David’s Kyrie

Listen (simulation)

For SSAATTBB a cappella Chorus

David’s Kyrie is a setting of selected verses from Psalm 51. It is a challenging piece suited for advanced choirs in an academic or concert setting or for adventurous ensembles in sacred services. It mixes ancient and modern forms and sonorities to depict the contrition, repentance, absolution, and salvation portrayed in the psalm, juxtaposing medieval chant with Whitacre-esque clusters and dissonances. In structure, David’s Kyrie roughly follows the Kyrie of the Christian mass and even borrows a melodic line from a medieval Kyrie.

The heading for Psalm 51 states that it is “For the director of music ” underscoring the fact that all 150 psalms in the Bible were meant to be sung, as they have been for most of the last 3,000 years. It is my hope that David’s Kyrie will be an encouragement to continue that great heritage.


Duration: ~6’00”




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David’s Kyrie is a mixture of ancient and modern. The text is taken from selected verses of Psalm 51, King David’s great confession and petition for mercy after his adultery with Bathsheba. Studying this psalm, I noted that the first half resembles the traditional Kyrie of the Christian mass. Thus the form, melody, and title of this work are all inspired by medieval chant. The form employs antiphonal discourse between cantor and choir in three stanzas. The cantor role, intoned in the tenor solos, uses a tune derived from the medieval Kyrie Cunctipotens Genitor (being, roughly, “Lord, all powerful father”) and is harmonized over a bass line liberally employing perfect fourths, fifths and octaves as would be found in chant. The cantor is answered by choir using late Twentieth-Century styled chord clusters which resolve into a cadence on extended tertian chords. In the third stanza, the cantor is replaced by the chorus, typically building from a single voice into dense clusters shimmering between dissonance and consonance.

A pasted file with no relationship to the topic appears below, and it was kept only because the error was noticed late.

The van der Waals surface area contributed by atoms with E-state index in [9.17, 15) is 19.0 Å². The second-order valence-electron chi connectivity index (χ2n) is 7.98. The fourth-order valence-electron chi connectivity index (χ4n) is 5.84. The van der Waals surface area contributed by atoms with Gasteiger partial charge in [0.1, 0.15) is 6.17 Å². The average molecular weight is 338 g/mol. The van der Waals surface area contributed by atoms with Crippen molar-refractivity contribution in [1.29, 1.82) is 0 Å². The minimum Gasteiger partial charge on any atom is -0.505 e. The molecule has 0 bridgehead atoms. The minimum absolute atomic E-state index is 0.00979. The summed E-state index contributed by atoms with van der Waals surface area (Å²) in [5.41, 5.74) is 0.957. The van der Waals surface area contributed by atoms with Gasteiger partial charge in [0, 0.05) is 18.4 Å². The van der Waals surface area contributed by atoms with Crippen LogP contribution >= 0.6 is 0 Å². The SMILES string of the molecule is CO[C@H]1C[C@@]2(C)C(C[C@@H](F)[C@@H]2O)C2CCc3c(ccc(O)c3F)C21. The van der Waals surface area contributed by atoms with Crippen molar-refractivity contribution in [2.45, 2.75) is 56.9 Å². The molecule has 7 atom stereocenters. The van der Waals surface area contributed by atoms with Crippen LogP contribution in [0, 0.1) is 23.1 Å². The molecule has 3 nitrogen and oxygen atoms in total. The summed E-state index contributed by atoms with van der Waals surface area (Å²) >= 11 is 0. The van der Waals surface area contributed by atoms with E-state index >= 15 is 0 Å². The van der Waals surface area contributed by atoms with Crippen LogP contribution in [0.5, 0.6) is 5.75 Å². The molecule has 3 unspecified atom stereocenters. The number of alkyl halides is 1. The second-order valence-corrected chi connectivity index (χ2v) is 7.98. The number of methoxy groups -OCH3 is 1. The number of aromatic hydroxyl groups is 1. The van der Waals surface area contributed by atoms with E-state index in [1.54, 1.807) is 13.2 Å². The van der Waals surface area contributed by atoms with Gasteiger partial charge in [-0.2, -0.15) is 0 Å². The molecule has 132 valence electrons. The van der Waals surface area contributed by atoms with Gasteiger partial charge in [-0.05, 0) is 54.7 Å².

David’s Kyrie is a suited to the advanced high school or higher level choir for the concert stage, or would make a wonderful addition to the sacred repertoire of the adventurous church ensemble.


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